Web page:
May 09 2012
WASHINGTON – Today, Sen. Tom Carper (D-Del.), chairman of the subcommittee that oversees the U.S. Postal Service and co-author of the 21st Century Postal Service Act, released the following statement reacting to the Postmaster General's announcement that the Postal Service would seek to reduce operating hours at post offices across the country and offer retirement incentives to postal employees:
"I am glad that many of the ideas presented today by the Postmaster General track closely with those included in the Senate bill, the 21st Century Postal Service Act, which I co-authored and which passed the Senate on a bipartisan vote in April. The Postal Service's plan gives local communities a voice in ensuring that essential postal services are preserved by allowing them to select from a menu of service options while still allowing the Postal Service to reduce costs. It also encourages eligible postal employees to retire, saving additional money for the Postal Service. This proposal allows the Postal Service to move forward with some cost saving efforts by utilizing tools it currently has access to, but the reality is that the Postal Service is forced to rely on a limited toolbox because Congress has yet to pass comprehensive, long-term reform to give the Postal Service the resources and flexibility it needs to significantly address its financial challenges.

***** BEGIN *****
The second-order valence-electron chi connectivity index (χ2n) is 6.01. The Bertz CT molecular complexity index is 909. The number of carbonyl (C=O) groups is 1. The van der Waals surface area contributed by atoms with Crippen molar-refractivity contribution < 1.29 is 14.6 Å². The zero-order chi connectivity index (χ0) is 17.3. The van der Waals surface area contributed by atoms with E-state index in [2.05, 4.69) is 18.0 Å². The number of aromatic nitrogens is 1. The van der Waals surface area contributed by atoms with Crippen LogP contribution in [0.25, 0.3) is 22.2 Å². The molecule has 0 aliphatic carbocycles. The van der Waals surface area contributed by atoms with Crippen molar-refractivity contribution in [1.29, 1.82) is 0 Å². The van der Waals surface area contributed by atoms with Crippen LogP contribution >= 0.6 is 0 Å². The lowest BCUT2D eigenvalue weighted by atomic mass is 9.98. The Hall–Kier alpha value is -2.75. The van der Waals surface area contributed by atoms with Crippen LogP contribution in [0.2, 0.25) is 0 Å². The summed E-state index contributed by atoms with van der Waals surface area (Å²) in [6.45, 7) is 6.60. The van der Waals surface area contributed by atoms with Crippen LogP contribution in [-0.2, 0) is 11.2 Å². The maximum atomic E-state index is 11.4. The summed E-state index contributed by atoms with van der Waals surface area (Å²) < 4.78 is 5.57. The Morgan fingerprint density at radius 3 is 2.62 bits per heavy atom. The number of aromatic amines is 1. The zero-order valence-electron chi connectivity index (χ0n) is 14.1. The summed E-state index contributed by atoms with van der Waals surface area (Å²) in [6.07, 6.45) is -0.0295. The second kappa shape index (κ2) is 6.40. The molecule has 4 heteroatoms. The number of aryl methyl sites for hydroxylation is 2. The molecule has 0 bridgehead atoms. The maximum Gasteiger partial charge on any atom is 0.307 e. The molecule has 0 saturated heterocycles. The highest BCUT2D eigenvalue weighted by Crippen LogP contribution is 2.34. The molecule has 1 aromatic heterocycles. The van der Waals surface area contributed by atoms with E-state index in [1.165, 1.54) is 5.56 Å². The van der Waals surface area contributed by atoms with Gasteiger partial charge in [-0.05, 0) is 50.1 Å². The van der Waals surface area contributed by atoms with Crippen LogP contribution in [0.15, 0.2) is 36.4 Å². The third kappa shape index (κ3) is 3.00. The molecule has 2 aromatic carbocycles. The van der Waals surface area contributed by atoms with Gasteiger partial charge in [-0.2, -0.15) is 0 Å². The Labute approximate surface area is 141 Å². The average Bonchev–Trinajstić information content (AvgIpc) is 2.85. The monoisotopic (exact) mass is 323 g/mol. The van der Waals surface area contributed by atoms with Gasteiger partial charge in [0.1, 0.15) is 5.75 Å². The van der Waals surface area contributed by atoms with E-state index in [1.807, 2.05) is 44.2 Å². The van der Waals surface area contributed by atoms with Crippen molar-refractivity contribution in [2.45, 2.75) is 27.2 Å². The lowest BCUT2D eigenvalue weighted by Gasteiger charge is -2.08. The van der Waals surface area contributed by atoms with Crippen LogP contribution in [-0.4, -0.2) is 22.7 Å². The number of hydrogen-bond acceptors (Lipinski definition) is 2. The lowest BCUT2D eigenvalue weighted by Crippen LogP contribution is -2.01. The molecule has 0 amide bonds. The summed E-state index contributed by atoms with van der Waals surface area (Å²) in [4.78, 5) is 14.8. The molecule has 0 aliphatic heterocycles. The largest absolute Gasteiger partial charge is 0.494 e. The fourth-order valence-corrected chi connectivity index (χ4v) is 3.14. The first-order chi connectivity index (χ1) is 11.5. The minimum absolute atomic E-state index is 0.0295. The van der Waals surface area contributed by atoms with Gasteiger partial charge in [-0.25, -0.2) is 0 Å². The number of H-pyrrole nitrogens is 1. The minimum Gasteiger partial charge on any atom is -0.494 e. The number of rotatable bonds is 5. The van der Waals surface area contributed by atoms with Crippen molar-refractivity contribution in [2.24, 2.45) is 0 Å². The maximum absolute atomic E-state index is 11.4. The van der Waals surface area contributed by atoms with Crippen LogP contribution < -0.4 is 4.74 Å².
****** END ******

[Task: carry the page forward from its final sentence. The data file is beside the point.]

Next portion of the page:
"Stopgap, piecemeal measures like the proposal offered today only address a small part of the problem and will not keep the Postal Service from an imminent collapse. This plan does not address some serious issues that continue to drain the Postal Service's finances every day, including its costly retiree health care payments and past overpayments to the Federal Employee Retirement System – which total nearly $11 billion. Moreover, this solution doesn't go far enough to encourage a responsible reduction in its workforce.
"The Postal Service needs a comprehensive solution, not more tinkering around the edges. The Senate passed a comprehensive bill that would modernize the Postal Service, allowing it to right-size and become competitive in the 21st century. Now, it's up to the House to pass a bill. We can't wait any longer."